I’m writing this sitting in my living room in a small apartment on South Beach, Miami, and my life is much different from those first two hurricanes. I’ll be 28 in another week and a half, and i’m pregnant with my first child – a statement and a reality I still don’t quite believe. My husband (surprise number two!) is contentedly slumbering in our bedroom. He is tall and freckly and has gorgeous eyes and a deep voice but an incredibly kind smile. He loves me more than i’ve ever known was possible. I still don’t know where he came from, but I don’t want to look a gift horse in the mouth, so I accept his love and reciprocate it as best I can. My life is very, very different these days.

This is our first hurricane together and we’re as prepared as is necessary for a Category 1 storm. We’re not scared or worried. We have bigger concerns right now – like where we’re going to be living past August 31st. Our lease will be up and we haven’t found a new place to sublet. We were supposed to move away, but things are moving a bit slower than expected so we don’t know quite when we’ll be leaving. It’s strange to have “adult responsibilities” and “adult problems” and to, well, be an adult.

I’d heard tell from other “adults” that it would just sneak up on you but that you’d never really accept it. I guess that’s just how it is. I don’t even really know if being pregnant and married and living on our own and all that makes us adults. Maybe it has more to do with how other people perceive us. You start getting treated differently once you’re married and pregnant. Maybe that’s what being an adult is.

But that’s besides the point. The point is there’s a hurricane a-brewin right outside my window. I hear the gusts slowly picking up and then waning again. The rain drops sprinkle on our window and then pour down and then dry out. Life is changing. The hurricane brings with it new chapters, unavoidable rites of passage, place markers we can go back to when recounting our lives. Andrew, Frances, and now Isaac. I’m looking forward to it.

I’m Not Dead Yet

Looking out the window, I can see the ocean and palm trees reflected on a sliding glass door, right across the parking lot. And there are waves crashing on the shore; I can see this and more. The sound of machinery in the distance; the fan spinning overhead; the low rumble of the wall’s air conditioning unit. I drink water from a red plastic cup I keep by the bed. I listen to a song by an artist I could never get enough of, and think about how nice it would be to see him perform. He calls it paradise and when he says it, I can’t really disagree.

There’s an hour and a half until I go back in to work. The drive over the causeway, breezing past the cruise ships and mansions, the bridges that keep us from coexisting. But it’s a goddamn beautiful drive, crisp air and bright blue waters.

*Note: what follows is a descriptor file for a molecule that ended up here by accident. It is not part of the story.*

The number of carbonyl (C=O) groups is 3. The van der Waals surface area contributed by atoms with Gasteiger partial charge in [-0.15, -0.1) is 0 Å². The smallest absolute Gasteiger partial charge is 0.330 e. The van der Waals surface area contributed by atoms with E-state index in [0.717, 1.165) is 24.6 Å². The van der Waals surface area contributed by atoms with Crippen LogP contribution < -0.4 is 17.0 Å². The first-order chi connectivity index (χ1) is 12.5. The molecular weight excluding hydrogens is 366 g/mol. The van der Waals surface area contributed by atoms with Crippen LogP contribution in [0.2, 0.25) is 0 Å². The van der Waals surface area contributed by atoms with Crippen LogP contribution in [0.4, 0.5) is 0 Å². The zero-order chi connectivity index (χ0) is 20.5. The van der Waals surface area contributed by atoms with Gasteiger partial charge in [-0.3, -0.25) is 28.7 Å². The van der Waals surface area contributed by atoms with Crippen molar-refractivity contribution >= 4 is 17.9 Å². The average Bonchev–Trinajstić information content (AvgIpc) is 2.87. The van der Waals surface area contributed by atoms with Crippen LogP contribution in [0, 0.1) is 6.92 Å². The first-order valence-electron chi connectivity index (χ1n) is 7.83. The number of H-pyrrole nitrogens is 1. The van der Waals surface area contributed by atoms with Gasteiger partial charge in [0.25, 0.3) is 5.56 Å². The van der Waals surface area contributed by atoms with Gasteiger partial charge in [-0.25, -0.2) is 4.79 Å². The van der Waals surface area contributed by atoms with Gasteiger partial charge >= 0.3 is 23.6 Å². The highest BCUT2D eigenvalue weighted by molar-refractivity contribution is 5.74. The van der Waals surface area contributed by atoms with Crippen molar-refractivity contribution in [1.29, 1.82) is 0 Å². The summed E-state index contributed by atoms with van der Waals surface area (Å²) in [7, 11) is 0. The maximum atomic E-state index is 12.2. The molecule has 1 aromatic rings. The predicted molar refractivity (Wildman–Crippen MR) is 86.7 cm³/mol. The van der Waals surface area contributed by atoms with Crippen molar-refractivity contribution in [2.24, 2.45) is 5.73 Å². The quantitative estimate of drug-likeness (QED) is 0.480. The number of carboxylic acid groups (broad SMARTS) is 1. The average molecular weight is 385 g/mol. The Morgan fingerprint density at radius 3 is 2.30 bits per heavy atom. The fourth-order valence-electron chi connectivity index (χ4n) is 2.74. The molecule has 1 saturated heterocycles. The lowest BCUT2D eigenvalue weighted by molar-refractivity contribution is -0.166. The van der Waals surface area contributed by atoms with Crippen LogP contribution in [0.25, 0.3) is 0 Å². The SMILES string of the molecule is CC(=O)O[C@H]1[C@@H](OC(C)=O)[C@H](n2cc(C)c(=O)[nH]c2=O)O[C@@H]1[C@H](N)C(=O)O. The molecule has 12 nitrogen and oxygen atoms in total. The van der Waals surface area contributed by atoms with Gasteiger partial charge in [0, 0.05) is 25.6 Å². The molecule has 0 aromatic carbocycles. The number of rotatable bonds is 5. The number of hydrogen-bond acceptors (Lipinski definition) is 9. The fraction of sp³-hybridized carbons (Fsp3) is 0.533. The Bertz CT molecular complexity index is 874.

And after that, i’ll be here again. Every morning, a smile on my face, and every night the same. I’m not sure from which direction any of this came. But it sure is nice…

Most of it is impossible to explain. I’ve learned to accept that. Sometimes I fear that i’ll allow myself to be consumed with a job and a relationship – two extremely time consuming activities. But there is just so much work that needs to be done.

I was supposed to leave on the 26th. I never know how to feel about this, except that it’s irrelevant. I’m happy with my life right now. I’ve never been in a better place than this.

Still, I can’t forget the work.

I’m not dead yet.

 

10 Minute Moments: Adjusting

Woke up with a stuffy nose, and I know it’s because my room is a mess and because I keep forgetting to take my allergy medicine. The sun isn’t even up and I’m not sure how I’m still awake. Or rather, how I woke up at all. It’s the end of February, and the only thing that makes me realize is that time simply refuses to sit still.

I think i’m going to try to do a little free write like this whenever I can. Too often, I jot down ideas of what I want to write about, I open drafts that I never publish, I write but I stop myself because it’s not perfect. Except that writing is never perfect. Art in every form is constantly changing, morphing from one thing to the next. Or maybe that’s just the kind of thing you think when you’ve slept maybe 10 hours tops in 3 days. Who knows.

I started a new job on Monday. I’d been waiting to hear back from them for about a month now. So far, it’s going alright save for the whole waking up before dawn part. Living out in the suburbs certainly doesn’t help the situation.

Other random thoughts as of late?

– Sandwiches are fantastic. I got hooked on Po’ Boys this month after celebrating Mardi Gras the only way I knew how (with food, although we had some Abita too. Did a little Boozin Betties write up on it here.).

– I don’t mind driving far distances as long as the traffic isn’t so bad. And yet, I live in Miami, where traffic is king.

– I’m still stuck between trying to figure out if I should try to TEFL abroad next year, or just move to New York, or apply to grad schools and see where they take me, or pack up all my stuff and move to California, land of milk and honey and lax laws about some favored personal items. Or maybe become a rubbertramp, pack my stuff in my car, and travel around. Except my car is unreliable. You see where I’m going with this…